Jesuit historian Oliver Rafferty reflects on the life and work of Cardinal Bea. This is an excerpt taken from the British Province website, there is a link at the end of the reflection to the whole article
The proposal to set up a Vatican department to advance Christian unity had first been suggested by the Greek Catholic Melkite Patriarch Maximos IV in May 1959, and the suggestion was taken up by the German archbishop Lorenz Jäger of Paderborn on the basis of a paper that Bea had prepared. Not everyone welcomed Bea’s appointment as head of that department; some reservation was expressed because he had been so closely associated with the ‘conservative’ Pius XII. However, he was to become equally influential in the papacy of Pope John XXIII.
The first extended meeting between Bea and Pope John XXIII had taken place on 9 January 1959; by November of that year, Bea had been made a cardinal. Fr Janssens had once more objected to this appointment, largely for the same reasons he offered against the elevation in 1953. This time, however, Cardinal Domenico Tardini of the Vatican’s Secretariat of State told the General that there was a ‘categorical order’ from the pope for Bea’s proposed dignity. On 20 April 1963, just two months before his death, Pope John XXIII told Dr Vittorino Veronese, the Director General of UNESCO: ‘Imagine what a grace the Lord has given in making me discover Cardinal Bea’. Bea himself remarked that he and Pope John ‘understood each other perfectly’.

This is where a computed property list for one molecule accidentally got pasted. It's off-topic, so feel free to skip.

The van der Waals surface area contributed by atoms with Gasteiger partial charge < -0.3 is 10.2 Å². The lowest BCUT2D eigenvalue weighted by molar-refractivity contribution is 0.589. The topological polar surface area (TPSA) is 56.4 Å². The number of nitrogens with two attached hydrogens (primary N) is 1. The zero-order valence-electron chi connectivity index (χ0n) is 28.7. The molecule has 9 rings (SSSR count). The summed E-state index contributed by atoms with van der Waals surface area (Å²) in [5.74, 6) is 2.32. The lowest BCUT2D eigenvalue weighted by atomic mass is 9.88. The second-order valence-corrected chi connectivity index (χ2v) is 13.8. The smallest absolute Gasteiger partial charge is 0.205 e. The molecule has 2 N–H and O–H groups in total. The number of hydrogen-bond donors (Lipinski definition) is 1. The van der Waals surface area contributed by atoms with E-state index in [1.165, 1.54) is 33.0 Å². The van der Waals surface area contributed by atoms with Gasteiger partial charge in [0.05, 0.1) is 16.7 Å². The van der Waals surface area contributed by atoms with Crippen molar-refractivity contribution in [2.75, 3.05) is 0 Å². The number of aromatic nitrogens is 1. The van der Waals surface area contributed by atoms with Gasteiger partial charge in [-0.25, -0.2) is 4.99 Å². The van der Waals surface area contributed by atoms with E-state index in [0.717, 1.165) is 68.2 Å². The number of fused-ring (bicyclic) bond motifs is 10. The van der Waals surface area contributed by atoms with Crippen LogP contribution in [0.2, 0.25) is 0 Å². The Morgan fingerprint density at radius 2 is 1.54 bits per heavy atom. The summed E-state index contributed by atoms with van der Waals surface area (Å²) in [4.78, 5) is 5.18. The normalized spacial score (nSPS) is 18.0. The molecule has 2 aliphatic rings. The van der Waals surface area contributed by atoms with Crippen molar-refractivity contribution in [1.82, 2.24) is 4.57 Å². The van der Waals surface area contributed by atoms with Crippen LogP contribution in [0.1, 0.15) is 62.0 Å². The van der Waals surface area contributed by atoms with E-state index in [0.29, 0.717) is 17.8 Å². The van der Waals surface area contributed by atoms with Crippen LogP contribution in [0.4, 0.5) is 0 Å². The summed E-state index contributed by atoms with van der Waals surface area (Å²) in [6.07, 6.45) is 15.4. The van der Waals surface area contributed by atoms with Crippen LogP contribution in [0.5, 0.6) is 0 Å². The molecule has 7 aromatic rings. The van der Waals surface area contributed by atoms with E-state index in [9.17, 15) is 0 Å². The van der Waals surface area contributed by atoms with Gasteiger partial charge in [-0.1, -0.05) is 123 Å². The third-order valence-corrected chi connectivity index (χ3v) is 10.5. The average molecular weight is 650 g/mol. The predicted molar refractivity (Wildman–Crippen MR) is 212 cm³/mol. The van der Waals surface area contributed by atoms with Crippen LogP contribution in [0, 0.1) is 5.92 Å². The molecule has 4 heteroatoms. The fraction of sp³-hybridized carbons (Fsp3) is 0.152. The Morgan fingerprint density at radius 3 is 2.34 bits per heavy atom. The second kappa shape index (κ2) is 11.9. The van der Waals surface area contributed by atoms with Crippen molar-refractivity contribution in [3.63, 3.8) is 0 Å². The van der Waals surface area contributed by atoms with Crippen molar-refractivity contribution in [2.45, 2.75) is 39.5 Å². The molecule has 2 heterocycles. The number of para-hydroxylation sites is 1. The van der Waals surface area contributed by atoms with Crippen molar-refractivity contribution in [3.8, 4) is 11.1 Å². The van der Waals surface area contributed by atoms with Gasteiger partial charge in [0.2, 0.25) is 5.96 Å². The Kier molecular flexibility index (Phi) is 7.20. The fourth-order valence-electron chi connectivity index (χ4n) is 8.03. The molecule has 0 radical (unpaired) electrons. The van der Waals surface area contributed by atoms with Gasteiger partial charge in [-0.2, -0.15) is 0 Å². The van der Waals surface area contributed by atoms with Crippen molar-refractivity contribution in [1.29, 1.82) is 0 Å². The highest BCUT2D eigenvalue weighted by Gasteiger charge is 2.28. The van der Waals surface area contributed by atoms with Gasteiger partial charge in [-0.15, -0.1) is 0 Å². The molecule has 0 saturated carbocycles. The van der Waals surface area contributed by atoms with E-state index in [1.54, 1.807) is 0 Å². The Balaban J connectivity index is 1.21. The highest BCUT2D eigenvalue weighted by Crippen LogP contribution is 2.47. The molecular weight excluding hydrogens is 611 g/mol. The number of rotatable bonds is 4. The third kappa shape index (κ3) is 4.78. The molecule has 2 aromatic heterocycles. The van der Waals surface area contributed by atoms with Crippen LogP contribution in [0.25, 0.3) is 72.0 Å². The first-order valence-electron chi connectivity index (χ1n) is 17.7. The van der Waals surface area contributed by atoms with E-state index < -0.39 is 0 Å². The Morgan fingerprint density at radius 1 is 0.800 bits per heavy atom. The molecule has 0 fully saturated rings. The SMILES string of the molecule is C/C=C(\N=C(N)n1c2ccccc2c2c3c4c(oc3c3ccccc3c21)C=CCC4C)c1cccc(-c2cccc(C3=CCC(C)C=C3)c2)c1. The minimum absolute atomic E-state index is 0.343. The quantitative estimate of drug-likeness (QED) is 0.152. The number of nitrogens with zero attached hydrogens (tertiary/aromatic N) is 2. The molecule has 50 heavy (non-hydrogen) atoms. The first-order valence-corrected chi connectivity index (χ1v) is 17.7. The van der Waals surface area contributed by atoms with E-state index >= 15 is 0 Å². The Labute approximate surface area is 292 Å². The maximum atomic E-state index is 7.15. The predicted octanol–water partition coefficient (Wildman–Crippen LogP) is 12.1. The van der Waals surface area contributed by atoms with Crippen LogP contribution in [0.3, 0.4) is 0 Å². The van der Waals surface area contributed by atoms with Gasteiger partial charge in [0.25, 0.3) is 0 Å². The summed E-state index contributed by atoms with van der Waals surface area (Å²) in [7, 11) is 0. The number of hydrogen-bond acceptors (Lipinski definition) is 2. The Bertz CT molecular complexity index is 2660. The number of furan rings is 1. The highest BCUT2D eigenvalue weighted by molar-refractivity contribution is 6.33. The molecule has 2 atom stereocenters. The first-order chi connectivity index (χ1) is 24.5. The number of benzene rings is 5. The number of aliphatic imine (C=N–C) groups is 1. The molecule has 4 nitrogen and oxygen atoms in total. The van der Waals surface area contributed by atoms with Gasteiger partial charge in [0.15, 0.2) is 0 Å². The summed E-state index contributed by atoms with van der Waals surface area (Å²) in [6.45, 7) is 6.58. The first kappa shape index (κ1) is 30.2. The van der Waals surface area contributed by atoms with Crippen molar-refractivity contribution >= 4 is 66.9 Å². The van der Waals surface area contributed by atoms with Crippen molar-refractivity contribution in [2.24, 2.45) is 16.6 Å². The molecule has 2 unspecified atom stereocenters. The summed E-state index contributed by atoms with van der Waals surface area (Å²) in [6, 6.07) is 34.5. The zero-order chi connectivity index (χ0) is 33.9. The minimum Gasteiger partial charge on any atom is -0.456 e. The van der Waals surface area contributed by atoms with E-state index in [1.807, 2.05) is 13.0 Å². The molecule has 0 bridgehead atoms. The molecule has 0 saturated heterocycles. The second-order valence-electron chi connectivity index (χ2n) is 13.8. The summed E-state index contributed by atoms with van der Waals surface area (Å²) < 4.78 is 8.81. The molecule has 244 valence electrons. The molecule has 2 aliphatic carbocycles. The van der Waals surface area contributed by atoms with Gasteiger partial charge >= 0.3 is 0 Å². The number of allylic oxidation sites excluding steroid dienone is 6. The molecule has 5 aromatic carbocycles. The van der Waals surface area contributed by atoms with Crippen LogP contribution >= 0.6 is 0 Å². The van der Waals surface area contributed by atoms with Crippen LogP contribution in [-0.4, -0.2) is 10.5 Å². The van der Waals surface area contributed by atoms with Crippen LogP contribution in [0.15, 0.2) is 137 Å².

It was Bea who first suggested that non-Catholic observers should be invited to the Second Vatican Council: in the end 60 observers would attend. One of the leading American Protestant participants, Robert McAfee Brown, said that Bea’s spirit ‘endeared him to the Protestant world’. Given his position, Bea was the principle architect of the Decree on Ecumenism. His remit, however, went well beyond this. It was he who was charged with drawing up the declaration on the Jews, which eventually evolved into the Decree Nostra aetate on the relationship between Catholicism and non-Christian religions as a whole.
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